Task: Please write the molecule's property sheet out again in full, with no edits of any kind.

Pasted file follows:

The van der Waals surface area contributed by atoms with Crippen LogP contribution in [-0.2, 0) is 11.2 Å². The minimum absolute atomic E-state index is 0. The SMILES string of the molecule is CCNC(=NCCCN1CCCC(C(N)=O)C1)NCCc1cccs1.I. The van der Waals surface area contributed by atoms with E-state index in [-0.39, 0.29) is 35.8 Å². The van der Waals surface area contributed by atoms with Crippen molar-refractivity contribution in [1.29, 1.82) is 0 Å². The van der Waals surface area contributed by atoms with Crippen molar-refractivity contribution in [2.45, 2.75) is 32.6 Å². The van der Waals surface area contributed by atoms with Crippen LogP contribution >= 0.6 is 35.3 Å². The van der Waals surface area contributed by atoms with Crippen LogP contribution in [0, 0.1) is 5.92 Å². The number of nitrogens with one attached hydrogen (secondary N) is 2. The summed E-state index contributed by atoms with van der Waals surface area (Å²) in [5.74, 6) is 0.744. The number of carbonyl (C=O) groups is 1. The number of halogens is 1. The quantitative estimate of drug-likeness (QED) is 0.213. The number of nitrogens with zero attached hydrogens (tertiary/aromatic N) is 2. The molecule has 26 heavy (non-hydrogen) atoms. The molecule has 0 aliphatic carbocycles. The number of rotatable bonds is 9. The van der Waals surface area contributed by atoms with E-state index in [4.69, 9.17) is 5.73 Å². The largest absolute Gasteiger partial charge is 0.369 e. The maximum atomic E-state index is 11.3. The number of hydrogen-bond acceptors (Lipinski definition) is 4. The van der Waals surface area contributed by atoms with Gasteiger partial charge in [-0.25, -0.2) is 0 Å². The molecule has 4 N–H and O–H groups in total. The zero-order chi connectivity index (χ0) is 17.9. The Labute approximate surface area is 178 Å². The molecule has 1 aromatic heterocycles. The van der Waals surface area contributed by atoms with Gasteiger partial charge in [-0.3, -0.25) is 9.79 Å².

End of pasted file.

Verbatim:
The van der Waals surface area contributed by atoms with Crippen LogP contribution in [-0.2, 0) is 11.2 Å². The minimum absolute atomic E-state index is 0. The SMILES string of the molecule is CCNC(=NCCCN1CCCC(C(N)=O)C1)NCCc1cccs1.I. The van der Waals surface area contributed by atoms with E-state index in [-0.39, 0.29) is 35.8 Å². The van der Waals surface area contributed by atoms with Crippen molar-refractivity contribution in [1.29, 1.82) is 0 Å². The van der Waals surface area contributed by atoms with Crippen molar-refractivity contribution in [2.45, 2.75) is 32.6 Å². The van der Waals surface area contributed by atoms with Crippen LogP contribution >= 0.6 is 35.3 Å². The van der Waals surface area contributed by atoms with Crippen LogP contribution in [0, 0.1) is 5.92 Å². The number of nitrogens with one attached hydrogen (secondary N) is 2. The summed E-state index contributed by atoms with van der Waals surface area (Å²) in [5.74, 6) is 0.744. The number of carbonyl (C=O) groups is 1. The number of halogens is 1. The quantitative estimate of drug-likeness (QED) is 0.213. The number of nitrogens with zero attached hydrogens (tertiary/aromatic N) is 2. The molecule has 26 heavy (non-hydrogen) atoms. The molecule has 0 aliphatic carbocycles. The number of rotatable bonds is 9. The van der Waals surface area contributed by atoms with E-state index in [4.69, 9.17) is 5.73 Å². The largest absolute Gasteiger partial charge is 0.369 e. The maximum atomic E-state index is 11.3. The number of hydrogen-bond acceptors (Lipinski definition) is 4. The van der Waals surface area contributed by atoms with Gasteiger partial charge in [-0.25, -0.2) is 0 Å². The molecule has 4 N–H and O–H groups in total. The zero-order chi connectivity index (χ0) is 17.9. The Labute approximate surface area is 178 Å². The molecule has 1 aromatic heterocycles. The van der Waals surface area contributed by atoms with Gasteiger partial charge in [-0.3, -0.25) is 9.79 Å².